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Parents, not Banks, Should Aim For Empty Nests

March 2, 2017

Authors

Crystal Homa

Parents, not Banks, Should Aim For Empty Nests

March 2, 2017

by: Crystal Homa

I recently happened to find myself among a group of young professionals who had grown up in the same rural area of Georgia, but had dispersed to not only different parts of the state, but also different parts of the country and even at times, the world. At some point in the evening, it became the topic of conversation that one of the members of this group still banked at his hometown community bank despite no longer living there and spending almost a decade traveling the world. His childhood friends were shocked, uttering things like “Wait, you still bank there?” and “Isn’t it time you leave the nest?”

As someone who did not grow up in Georgia and thus was an outsider to the conversation, I really began to think about this.

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Reduce Potential ADA Liability by Making ATMs and Websites Accessible

October 25, 2016

Authors

Marcy Bergman and Merrit Jones

Reduce Potential ADA Liability by Making ATMs and Websites Accessible

October 25, 2016

by: Marcy Bergman and Merrit Jones

Banks and credit unions are among the most recent targets of a wave of demand letters and lawsuits alleging violation of the Americans With Disabilities Act of 1990 (the “ADA”). The most common allegations concern inaccessible ATMs and websites, despite the fact that the ADA and its implementing regulations do not yet address website accessibility.

Title III of the ADA prohibits discrimination against individuals “on the basis of disability in the full and equal enjoyment of the goods, services, facilities, privileges, advantages or accommodations of any place of public accommodation,” 42 U.S.C. § 12182(a), which includes banks and credit unions.

In 2010, the federal regulations implementing the ADA were revised, and expressly addressed ATMs for the first time. Banks and credit unions were given until March 2012 to become fully compliant, and most litigation targeted institutions that failed to comply by that date.

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Pointers for Bank Recipients of Demand Letters Asserting ADA Non-Compliance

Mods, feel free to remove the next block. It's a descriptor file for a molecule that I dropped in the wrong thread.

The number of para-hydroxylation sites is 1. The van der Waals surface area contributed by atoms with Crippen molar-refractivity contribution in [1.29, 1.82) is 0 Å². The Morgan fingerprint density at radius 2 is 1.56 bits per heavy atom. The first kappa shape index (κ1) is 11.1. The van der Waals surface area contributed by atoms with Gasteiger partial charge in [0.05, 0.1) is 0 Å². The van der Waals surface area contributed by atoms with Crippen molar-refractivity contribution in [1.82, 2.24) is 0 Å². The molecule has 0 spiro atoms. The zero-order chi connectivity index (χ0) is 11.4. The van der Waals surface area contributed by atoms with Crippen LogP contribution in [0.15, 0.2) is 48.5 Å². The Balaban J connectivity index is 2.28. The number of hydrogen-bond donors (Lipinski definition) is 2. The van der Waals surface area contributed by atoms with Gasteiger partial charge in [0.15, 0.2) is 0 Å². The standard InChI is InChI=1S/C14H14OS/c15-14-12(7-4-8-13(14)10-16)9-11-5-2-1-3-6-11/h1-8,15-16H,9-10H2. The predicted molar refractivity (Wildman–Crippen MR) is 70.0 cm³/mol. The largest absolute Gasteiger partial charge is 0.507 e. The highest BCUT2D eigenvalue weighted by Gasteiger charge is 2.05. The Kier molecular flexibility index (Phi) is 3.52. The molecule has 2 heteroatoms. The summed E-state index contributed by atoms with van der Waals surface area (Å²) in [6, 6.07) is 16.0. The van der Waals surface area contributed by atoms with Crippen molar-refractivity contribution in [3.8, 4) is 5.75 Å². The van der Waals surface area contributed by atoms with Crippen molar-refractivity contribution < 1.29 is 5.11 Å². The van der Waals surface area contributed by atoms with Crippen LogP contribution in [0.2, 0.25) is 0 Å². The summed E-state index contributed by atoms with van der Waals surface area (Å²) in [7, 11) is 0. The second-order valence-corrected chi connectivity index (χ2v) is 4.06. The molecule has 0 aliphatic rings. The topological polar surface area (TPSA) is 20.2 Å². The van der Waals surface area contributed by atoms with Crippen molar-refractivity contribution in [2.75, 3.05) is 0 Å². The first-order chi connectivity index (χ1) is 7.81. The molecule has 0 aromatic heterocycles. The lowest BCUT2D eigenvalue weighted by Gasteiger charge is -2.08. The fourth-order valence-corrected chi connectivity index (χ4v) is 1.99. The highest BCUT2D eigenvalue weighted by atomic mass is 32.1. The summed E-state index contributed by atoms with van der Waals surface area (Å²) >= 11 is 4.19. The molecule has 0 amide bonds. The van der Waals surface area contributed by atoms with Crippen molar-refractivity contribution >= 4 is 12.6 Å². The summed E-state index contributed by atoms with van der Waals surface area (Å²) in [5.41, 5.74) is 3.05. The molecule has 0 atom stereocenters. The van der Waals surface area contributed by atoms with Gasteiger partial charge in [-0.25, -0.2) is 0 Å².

October 18, 2016

Authors

Dan Wheeler and Jerry Blanchard

Pointers for Bank Recipients of Demand Letters Asserting ADA Non-Compliance

October 18, 2016

by: Dan Wheeler and Jerry Blanchard

Community banks have recently been on the receiving end of demand letters from plaintiffs law firms alleging that the banks’ websites are in violation of the Americans With Disabilities Act of 1990 (the “ADA”).  Interestingly, there are currently no specific federal standards for websites under the ADA. The Department of Justice (“DOJ”) is in the process of developing regulations for website accessibility, but has announced it will not finalize these regulations until 2018 at the earliest. Even so, the DOJ has emphasized that businesses should make websites accessible to the disabled. While the regulations are being developed, many businesses have been applying the Web Content Accessibility Guidelines (WCAG) 2.0 Level AA with the understanding that the DOJ has made clear that it considers a website accessible if it complies with these guidelines.

When a bank receives a demand letter the first thing they need to do is hire counsel to advise them

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Survey of 2015 Georgia Corporate Case Law Developments

March 31, 2016

Authors

Bryan Cave

Survey of 2015 Georgia Corporate Case Law Developments

March 31, 2016

by: Bryan Cave

The annual survey of decisions by state and federal courts during 2015 addressing Georgia corporate and business organization issues is now available.

This survey covers the legal principles governing Georgia businesses, their management and ownership. It catalogs decisions ruling on issues of corporate, limited liability company and partnership law, as well as transactions and litigation issues involving those entities, their governance and investments in them.

In 2015, there were a number of noteworthy decisions spanning a wide variety of corporate and business law issues. There were two significant decisions involving directors of corporations who simultaneously serve as trustees for trusts who hold a minority interest in the corporation – one dealing with liability issues, the other an insurance coverage dispute. Elsewhere, the Georgia Supreme Court issued an important opinion reaffirming the duty to read transactional documents and clarifying the circumstances under which that duty can be excused. The

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Can a Guarantor Waive his Right to a Foreclosure Confirmation Proceeding in Georgia?

February 23, 2016

Authors

Curtis Romig, Jerry Blanchard and Leah Fiorenza McNeill

Can a Guarantor Waive his Right to a Foreclosure Confirmation Proceeding in Georgia?

February 23, 2016

by: Curtis Romig, Jerry Blanchard and Leah Fiorenza McNeill

Yes.

On Monday, February 22, 2016, in a case closely watched by commercial real estate lenders, borrowers and guarantors, the Supreme Court of Georgia issued its opinion in PNC Bank, N.A.  v. Smith, et al., S15Q1445.  The case was before the Supreme Court on two certified questions from the United States District Court for the Northern District of Georgia.  The two Certified Questions were: (1) Is a lender’s compliance with the requirements contained in OCGA § 44-14-161 a condition precedent to the lender’s ability to pursue a borrower and/or guarantor for a deficiency after a foreclosure has been conducted?; and (2) If so, can borrowers or guarantors waive the condition precedent requirements of such statute by virtue of waiver clauses in the loan documents?